The effect of police and fire pension investment losses on the Minneapolis city budget has grown exponentially worse, meaning even deeper city budget cuts for 2010.
Last fall, the City Council was told that a 10 percent investment loss in the city's two closed pension funds would add $38 million in costs for the city over the next five years. Now tack on another $116.7 million.
That's the extra hit the city will feel over the next five years because investment losses reached about 30 percent for the year. Although that has happened to pension funds across the nation, the effects are far worse in Minneapolis, because its long-closed police and fire pension funds have few working employees generating income for the two closed funds, and almost all members are drawing pensions.
"It is breathtakingly bad," said Council Member Betsy Hodges, who is trying to sell the Legislature on the city's position that its police, fire and general employee pension funds should be merged into larger statewide funds. That would give the city more time to meet its pension bills, mitigating the annual impact on the city budget.
But a merger will be fought at the State Capitol by the city pension funds for police and firefighters, closed to new employees for nearly 30 years. A merger means they would have to give up control of their respective funds.
No bill has yet been introduced. Brian Rice, lobbyist for the funds, said that the city is trying to circumvent requirements of state law for such mergers that require approval of the members, the city, the state fund and the state's investment board.
But a merger with a state pension fund is being supported by the Minneapolis Employees Retirement Fund, which represents general city employees who were hired decades ago. The city is not on the hook for that fund's investment losses.
The extra $116.7 million from police and fire fund investment losses represents a five-year hit on the city budget that the city will begin to absorb next year, when the pension tab rises by $12.8 million. That hits just as the city is facing an added $16.1 million state aid cut proposed by Gov. Tim Pawlenty. In trying to fill this $28.9 million hole, the city expects roughly $18 million in new property tax revenue, which means budget crafters will probably be looking elsewhere in the city budget for cuts.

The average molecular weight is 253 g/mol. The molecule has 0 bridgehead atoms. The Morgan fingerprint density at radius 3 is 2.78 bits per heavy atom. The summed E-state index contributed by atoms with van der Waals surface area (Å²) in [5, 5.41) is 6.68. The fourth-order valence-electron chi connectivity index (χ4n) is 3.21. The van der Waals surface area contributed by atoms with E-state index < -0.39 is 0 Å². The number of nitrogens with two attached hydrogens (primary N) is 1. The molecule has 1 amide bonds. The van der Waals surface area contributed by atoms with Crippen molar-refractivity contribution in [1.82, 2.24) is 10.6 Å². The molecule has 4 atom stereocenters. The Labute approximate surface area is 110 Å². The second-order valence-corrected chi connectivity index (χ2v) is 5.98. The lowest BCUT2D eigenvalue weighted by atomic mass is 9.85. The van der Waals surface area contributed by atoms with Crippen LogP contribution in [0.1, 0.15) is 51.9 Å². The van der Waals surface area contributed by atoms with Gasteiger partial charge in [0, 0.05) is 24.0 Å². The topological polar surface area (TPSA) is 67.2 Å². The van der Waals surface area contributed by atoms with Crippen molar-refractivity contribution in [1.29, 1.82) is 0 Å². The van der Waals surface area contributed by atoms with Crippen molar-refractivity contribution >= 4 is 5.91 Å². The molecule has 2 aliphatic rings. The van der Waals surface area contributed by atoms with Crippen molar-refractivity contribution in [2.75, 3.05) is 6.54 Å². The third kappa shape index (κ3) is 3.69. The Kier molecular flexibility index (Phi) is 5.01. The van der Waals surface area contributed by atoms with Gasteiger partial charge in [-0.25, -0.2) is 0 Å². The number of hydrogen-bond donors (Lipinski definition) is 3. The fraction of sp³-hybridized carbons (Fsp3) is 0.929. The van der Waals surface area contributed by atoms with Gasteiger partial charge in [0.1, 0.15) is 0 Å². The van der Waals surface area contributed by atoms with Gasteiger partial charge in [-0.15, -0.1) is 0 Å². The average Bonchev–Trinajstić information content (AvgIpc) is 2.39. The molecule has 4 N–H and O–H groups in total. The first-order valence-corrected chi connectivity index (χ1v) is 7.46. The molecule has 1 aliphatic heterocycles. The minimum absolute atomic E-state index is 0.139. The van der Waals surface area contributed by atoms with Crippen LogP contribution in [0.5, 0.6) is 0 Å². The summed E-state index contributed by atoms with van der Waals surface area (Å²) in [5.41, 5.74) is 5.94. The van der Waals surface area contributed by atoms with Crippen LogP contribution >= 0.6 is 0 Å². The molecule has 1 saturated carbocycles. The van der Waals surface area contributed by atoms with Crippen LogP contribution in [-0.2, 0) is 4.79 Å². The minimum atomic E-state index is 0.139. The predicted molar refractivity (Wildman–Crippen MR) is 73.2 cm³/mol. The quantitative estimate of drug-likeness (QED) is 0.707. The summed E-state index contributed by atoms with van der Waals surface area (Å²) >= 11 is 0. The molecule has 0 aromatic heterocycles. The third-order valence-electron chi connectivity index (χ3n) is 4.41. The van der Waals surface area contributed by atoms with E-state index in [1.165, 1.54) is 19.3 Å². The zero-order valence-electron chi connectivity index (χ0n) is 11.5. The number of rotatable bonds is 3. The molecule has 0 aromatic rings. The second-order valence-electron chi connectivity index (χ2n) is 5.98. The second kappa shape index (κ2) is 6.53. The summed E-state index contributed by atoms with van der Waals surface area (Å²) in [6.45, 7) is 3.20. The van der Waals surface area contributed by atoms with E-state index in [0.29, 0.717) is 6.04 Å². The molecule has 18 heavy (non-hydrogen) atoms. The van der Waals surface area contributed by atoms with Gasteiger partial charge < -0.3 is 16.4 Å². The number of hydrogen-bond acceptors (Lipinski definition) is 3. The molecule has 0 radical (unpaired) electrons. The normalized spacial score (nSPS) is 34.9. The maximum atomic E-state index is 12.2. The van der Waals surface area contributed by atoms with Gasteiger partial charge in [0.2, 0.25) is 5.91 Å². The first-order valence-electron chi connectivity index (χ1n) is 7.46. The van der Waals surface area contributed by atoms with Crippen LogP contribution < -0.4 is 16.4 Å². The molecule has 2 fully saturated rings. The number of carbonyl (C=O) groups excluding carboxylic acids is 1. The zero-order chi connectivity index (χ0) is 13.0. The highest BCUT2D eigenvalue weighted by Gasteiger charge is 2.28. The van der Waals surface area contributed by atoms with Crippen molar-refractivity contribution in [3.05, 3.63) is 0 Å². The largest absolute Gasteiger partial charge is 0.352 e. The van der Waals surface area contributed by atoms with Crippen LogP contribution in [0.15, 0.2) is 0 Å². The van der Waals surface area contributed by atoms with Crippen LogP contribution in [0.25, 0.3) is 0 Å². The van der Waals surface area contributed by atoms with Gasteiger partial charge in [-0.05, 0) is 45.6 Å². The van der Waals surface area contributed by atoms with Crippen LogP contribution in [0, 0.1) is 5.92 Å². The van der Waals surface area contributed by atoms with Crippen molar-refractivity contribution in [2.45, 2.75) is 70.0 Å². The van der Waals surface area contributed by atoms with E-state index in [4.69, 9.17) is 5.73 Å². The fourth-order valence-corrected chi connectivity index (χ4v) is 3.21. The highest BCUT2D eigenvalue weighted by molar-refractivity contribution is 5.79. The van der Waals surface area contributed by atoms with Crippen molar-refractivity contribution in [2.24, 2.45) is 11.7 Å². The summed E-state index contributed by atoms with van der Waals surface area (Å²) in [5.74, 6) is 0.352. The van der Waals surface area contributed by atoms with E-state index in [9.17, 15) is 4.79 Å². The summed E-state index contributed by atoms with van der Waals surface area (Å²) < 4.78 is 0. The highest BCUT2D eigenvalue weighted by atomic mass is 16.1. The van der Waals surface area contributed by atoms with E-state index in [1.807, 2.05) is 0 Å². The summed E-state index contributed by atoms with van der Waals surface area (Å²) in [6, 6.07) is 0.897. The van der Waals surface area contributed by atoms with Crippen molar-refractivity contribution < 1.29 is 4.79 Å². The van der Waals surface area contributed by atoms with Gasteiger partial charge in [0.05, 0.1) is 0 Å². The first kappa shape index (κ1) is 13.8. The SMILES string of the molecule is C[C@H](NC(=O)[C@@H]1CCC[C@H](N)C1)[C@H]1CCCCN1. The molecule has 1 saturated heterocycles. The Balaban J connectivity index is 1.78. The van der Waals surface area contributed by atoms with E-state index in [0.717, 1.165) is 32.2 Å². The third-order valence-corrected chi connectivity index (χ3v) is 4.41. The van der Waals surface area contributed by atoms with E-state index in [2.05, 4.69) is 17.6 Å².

One alternative would be to sell bonds to finance pension costs, as the city did between 2002 and 2004. That has the advantage of giving the city cash immediately while deferring payments over a longer period. But interest on the bonds increases the ultimate cost.
Paul Ostrow, the City Council's budget chair, said he thinks the city needs to revisit the allocation of $24 million to be reaped annually starting in 2011 from expiring tax-increment districts that the city was given authority to reestablish.
Much of that money has been earmarked for faster payment of the city's debt on the Target Center and for funding neighborhood programs. But the City Council doesn't plan to make firm decisions on those plans until later this year.
Ostrow, who is leaving the council after this year, is exploring the possibility of reserving $6 million of that money to offset higher pension costs. That would probably rile neighborhood activists, some of whom already are challenging Mayor R.T. Rybak or seeking council seats.
"The message has got to be that the world has changed in profound ways," said Ostrow, referring to state aid cuts in the midst of a contracting economy. His committee is scheduled today to mark up Rybak's revised budget for 2009 that reacts to Pawlenty's cuts for 2008 and 2009.
Said Rybak: "This new estimate of the impact of our pension obligation simply reinforces the need for the state to deliver needed pension reform. We have been urging the Legislature and governor to help us fix this broken system and their inaction is costing the taxpayers of Minneapolis millions."
Steve Brandt • 612-673-4438